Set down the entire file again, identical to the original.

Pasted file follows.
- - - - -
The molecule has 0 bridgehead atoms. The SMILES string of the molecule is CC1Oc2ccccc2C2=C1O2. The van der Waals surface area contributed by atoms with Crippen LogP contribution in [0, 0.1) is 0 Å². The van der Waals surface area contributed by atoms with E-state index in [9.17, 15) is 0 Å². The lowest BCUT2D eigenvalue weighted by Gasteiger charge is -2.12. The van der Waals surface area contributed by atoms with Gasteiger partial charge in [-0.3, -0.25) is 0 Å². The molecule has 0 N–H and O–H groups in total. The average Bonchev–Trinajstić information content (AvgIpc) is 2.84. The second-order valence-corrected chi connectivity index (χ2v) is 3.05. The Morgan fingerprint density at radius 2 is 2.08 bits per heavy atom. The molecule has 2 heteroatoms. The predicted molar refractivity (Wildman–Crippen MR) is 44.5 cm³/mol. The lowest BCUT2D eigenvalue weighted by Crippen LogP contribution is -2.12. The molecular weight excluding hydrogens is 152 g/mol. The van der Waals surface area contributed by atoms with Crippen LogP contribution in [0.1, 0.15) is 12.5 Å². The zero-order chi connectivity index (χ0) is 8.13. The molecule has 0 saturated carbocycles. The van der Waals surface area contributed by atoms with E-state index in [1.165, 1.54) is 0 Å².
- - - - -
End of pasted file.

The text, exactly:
The molecule has 0 bridgehead atoms. The SMILES string of the molecule is CC1Oc2ccccc2C2=C1O2. The van der Waals surface area contributed by atoms with Crippen LogP contribution in [0, 0.1) is 0 Å². The van der Waals surface area contributed by atoms with E-state index in [9.17, 15) is 0 Å². The lowest BCUT2D eigenvalue weighted by Gasteiger charge is -2.12. The van der Waals surface area contributed by atoms with Gasteiger partial charge in [-0.3, -0.25) is 0 Å². The molecule has 0 N–H and O–H groups in total. The average Bonchev–Trinajstić information content (AvgIpc) is 2.84. The second-order valence-corrected chi connectivity index (χ2v) is 3.05. The Morgan fingerprint density at radius 2 is 2.08 bits per heavy atom. The molecule has 2 heteroatoms. The predicted molar refractivity (Wildman–Crippen MR) is 44.5 cm³/mol. The lowest BCUT2D eigenvalue weighted by Crippen LogP contribution is -2.12. The molecular weight excluding hydrogens is 152 g/mol. The van der Waals surface area contributed by atoms with Crippen LogP contribution in [0.1, 0.15) is 12.5 Å². The zero-order chi connectivity index (χ0) is 8.13. The molecule has 0 saturated carbocycles. The van der Waals surface area contributed by atoms with E-state index in [1.165, 1.54) is 0 Å².